…And to this comics fan that makes them sound like idiots, pure and simple. Why are we not surprised?
Arrow Bosses: We’re Taking the Super Out of Superhero – by Natalie Abrams
Look up in the sky! It’s an actual bird. And there’s an actual plane! And there’s a hooded figure jumping from one rooftop to another! Seems plausible? That’s because in the world of The CW’s Arrow, everything — even Oliver Queen’s trick arrows — is grounded in a reality unlike anything viewers have seen on a superhero series before…
Bringing a different superhero to life so soon after Smallville bid farewell to the same network hasn’t been a challenge for executive producers Marc Guggenheim and Andrew Kreisberg. In fact, they don’t even see Arrow as a superhero. Through their eyes, this is a very different Oliver Queen…
Why Green Arrow? Why choose him to follow in the footsteps of Superman on The CW?
Marc Guggenheim: Well, I think [executive producer] Greg [Berlanti] was the one who said, “Hey, how about Green Arrow?” I think his rationale, if we understand it correctly, was he’s one of the untapped DC characters who’s very iconic. He’s a member of the Justice League. He obviously was on Smallville. But the nature of that character being a street-level hero really lends itself to television. It’s a lot easier to do than Metamorpho or Superman, where it’s visual effects and everything. It can be a very grounded story. We’re always saying it’s not a superhero show. It’s a crime thriller, which is something you can’t do with a more fantastical character.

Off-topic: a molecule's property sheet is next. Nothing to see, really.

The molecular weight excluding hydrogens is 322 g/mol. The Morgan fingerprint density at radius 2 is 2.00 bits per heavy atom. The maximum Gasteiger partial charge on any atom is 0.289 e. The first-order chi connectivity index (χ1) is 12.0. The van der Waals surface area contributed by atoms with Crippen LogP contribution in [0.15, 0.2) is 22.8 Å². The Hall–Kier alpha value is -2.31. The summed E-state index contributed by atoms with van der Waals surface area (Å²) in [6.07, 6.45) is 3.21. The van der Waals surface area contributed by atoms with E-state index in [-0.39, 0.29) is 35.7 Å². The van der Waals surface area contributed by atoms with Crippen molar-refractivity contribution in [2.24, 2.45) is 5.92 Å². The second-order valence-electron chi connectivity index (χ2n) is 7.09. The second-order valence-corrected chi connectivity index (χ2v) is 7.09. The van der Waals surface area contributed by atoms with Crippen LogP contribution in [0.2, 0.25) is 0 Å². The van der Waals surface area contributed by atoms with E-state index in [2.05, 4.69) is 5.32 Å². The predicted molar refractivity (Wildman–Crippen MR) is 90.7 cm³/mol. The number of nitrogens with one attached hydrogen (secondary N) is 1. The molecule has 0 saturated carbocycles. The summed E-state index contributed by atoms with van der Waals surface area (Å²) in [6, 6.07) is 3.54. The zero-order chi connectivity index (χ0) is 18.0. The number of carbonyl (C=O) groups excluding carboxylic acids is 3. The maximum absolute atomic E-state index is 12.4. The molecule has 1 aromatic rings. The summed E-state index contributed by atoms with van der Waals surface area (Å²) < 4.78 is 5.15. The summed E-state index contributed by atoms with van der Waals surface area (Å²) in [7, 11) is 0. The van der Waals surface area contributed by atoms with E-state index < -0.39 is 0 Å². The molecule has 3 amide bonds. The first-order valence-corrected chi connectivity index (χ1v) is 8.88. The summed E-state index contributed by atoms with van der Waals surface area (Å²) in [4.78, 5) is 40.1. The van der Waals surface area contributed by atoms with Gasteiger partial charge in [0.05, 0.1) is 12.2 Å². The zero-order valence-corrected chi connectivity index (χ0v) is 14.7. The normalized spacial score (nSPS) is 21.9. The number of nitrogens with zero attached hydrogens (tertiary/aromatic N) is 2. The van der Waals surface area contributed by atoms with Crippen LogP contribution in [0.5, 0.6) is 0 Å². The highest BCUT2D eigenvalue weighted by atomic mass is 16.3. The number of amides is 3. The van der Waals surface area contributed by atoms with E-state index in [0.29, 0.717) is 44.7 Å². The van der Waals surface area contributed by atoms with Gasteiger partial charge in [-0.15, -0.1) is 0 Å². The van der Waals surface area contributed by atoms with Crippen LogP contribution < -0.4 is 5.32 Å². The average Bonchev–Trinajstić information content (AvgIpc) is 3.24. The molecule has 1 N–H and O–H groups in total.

The show will obviously draw comparisons to Smallville, but how do you keep Arrow grounded in reality?
Andrew Kreisberg: We don’t think about the show as a superhero show. We think about it as a crime thriller and a crime drama and a family drama. The character of Oliver Queen that Justin Hartley played on Smallville was a reaction to Clark Kent and Superman, living in a fantastical world with fantastical characters. In our world, none of that exists. It’s only Oliver Queen and his quest and his crusade. Just from that element of it, it’s a very different take on the character. I mean it’s the same sort of headlines, but the fine print is very, very different.
This strikes us as a pitiful argument designed to bolster a pitifully ignorant decision. If we want a crime thriller, we’ll tune in a crime thriller. And if we want the Green Arrow, hey, high-paid idiot, we’ll be looking to tune in a superhero-superarcher. Let’s face it, by his very nature – a contemporary guy with a bow and arrow instead of a gun – this character is totally not grounded.
We’d predict that this series won’t make it past mid-season…except that it’s on the CW, and if CW viewers were purists about anything, well, they wouldn’t be CW viewers. Sigh…